About prostate awareness day / Urology Week 

Urology Week is an initiative of the EAU. It is a public awareness week, held annually in September, to inform people, especially men over 50, about urological diseases, their treatments and the work of the urologist. September 15 is dedicated to inform the public about prostate conditions. Numerous activities are being organised all over Europe such as public information meetings and events. 

Prostate conditions have a negative impact on men’s quality of life. If a man’s prostate increases in size, part of his urethra may be compressed, which leads to urinary problems. Prostate conditions are often underestimated, ignored and wrongly perceived as part of the ageing process. Urologists and healthcare professionals, however, stress the importance of timely medical attention to various prostate conditions, their risks and treatments. 

About TNS NIPO survey: ‘Knowledge about the prostate’ 

The urological associations NVU and EAU have commissioned TNS NIPO to conduct a survey into the knowledge of Dutch men about the prostate and prostate conditions. This survey sheds light on the attitude, knowledge and behaviour of men 50 years of age and older regarding prostate complaints. The survey results are being published on the occasion of Prostate Day. 

TNS NIPO survey: ‘Knowledge about the prostate’ 

Method: CAWI (Computer Assisted Web Interviewing) 

Target group: Men of 50 years and older 

Period: 11-18 August 2010 


Almost 4 out of ten men aged 50 years and older suffers, or has suffered, from urinary complaints. Men who have never suffered from urinary complaints practically all say that they would visit their GP if they did. However in fact not everybody does; only a little over twothirds of men who suffer – or have suffered – from urinary complaints visit their GP. Men who do not, indicate that urinary complaints are part of growing older and that their complaints do not hamper them in daily life.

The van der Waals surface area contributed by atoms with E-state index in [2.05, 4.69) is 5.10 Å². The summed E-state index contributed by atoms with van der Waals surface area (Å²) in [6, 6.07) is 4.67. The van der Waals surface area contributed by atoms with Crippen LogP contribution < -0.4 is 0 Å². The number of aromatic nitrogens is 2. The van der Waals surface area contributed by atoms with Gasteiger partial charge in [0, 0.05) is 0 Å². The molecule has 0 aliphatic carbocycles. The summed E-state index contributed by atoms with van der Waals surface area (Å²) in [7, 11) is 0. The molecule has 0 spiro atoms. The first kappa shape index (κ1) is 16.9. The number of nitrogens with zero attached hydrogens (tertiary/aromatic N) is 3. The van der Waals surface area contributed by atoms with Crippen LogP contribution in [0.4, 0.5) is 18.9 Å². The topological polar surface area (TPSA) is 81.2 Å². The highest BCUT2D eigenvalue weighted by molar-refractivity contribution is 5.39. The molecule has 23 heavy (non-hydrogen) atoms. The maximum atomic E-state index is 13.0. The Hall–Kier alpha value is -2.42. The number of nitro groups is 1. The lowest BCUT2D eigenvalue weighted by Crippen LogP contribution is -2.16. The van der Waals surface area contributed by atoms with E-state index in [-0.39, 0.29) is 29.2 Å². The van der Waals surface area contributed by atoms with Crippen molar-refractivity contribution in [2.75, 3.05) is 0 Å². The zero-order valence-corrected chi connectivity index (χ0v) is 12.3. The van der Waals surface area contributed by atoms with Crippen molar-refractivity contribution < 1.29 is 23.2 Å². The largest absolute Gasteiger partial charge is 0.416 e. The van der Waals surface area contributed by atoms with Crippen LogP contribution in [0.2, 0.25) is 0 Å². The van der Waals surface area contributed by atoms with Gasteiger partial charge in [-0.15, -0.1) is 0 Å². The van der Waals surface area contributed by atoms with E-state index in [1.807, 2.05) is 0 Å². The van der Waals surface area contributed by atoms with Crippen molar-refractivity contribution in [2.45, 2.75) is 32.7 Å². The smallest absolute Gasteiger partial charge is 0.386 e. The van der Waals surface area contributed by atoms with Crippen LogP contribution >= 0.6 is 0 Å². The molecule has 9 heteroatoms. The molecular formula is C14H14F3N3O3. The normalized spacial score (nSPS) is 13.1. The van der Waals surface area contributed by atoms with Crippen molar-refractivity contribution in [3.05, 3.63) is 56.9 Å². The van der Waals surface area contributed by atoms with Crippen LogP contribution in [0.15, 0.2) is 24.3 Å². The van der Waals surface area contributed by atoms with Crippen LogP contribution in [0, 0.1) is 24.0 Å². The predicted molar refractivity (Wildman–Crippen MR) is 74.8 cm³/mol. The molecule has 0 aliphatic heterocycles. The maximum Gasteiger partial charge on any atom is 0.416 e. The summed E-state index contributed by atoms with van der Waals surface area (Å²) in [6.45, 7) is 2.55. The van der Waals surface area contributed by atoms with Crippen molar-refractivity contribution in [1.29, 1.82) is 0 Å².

The majority of men of 50 years and older know where to locate the prostate on a visual. 

Almost two thirds of men of 50 years and older has never heard of the PSA value. The group of men who has heard of it think it is used to prevent or indicate (prostate) cancer or determine the condition of the prostate or prostate problems. 

According to men of 50 and older, prostate enlargement and prostate problems primarily cause urinary complaints. Most of the men know that the prostate enlarges when they are growing older. 

Some of the precautions men take to keep their prostate healthy are: urinating while sitting down and paying attention to their diet. Men who suffer, or have suffered, from urinary problems indicate more frequently that they take precautionary measures to keep their prostate healthy compared to men who have never suffered from urinary problems. 

Four out of 10 men regularly think about getting prostate cancer. This goes for more than half of the men who suffer, or have suffered, from prostate cancer. Almost all men of 50 years and older feel it is important have an annual prostate cancer check. 


Lindy Brouwer 

European Association of Urology